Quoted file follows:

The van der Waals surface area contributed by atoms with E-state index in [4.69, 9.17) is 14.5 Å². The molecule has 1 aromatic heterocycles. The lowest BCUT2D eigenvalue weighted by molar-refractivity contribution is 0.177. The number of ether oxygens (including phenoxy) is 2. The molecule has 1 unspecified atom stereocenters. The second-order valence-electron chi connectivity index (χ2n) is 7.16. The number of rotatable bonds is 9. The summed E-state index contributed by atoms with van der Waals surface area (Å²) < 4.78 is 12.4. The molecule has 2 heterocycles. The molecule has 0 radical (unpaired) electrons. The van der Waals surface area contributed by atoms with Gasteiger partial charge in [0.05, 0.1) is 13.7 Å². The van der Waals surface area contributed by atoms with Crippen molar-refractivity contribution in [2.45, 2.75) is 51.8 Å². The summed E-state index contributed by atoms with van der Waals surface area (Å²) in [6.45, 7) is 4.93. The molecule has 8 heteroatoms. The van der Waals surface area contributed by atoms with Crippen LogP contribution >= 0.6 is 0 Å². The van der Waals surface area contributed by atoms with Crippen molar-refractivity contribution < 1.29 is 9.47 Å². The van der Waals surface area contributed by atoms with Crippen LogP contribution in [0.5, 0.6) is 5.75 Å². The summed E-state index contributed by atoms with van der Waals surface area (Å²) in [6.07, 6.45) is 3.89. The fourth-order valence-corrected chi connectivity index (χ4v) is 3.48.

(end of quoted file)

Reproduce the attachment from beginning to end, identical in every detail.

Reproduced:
The van der Waals surface area contributed by atoms with E-state index in [4.69, 9.17) is 14.5 Å². The molecule has 1 aromatic heterocycles. The lowest BCUT2D eigenvalue weighted by molar-refractivity contribution is 0.177. The number of ether oxygens (including phenoxy) is 2. The molecule has 1 unspecified atom stereocenters. The second-order valence-electron chi connectivity index (χ2n) is 7.16. The number of rotatable bonds is 9. The summed E-state index contributed by atoms with van der Waals surface area (Å²) < 4.78 is 12.4. The molecule has 2 heterocycles. The molecule has 0 radical (unpaired) electrons. The van der Waals surface area contributed by atoms with Gasteiger partial charge in [0.05, 0.1) is 13.7 Å². The van der Waals surface area contributed by atoms with Crippen molar-refractivity contribution in [2.45, 2.75) is 51.8 Å². The summed E-state index contributed by atoms with van der Waals surface area (Å²) in [6.45, 7) is 4.93. The molecule has 8 heteroatoms. The van der Waals surface area contributed by atoms with Crippen LogP contribution >= 0.6 is 0 Å². The van der Waals surface area contributed by atoms with Crippen molar-refractivity contribution < 1.29 is 9.47 Å². The van der Waals surface area contributed by atoms with Crippen LogP contribution in [0.5, 0.6) is 5.75 Å². The summed E-state index contributed by atoms with van der Waals surface area (Å²) in [6.07, 6.45) is 3.89. The fourth-order valence-corrected chi connectivity index (χ4v) is 3.48.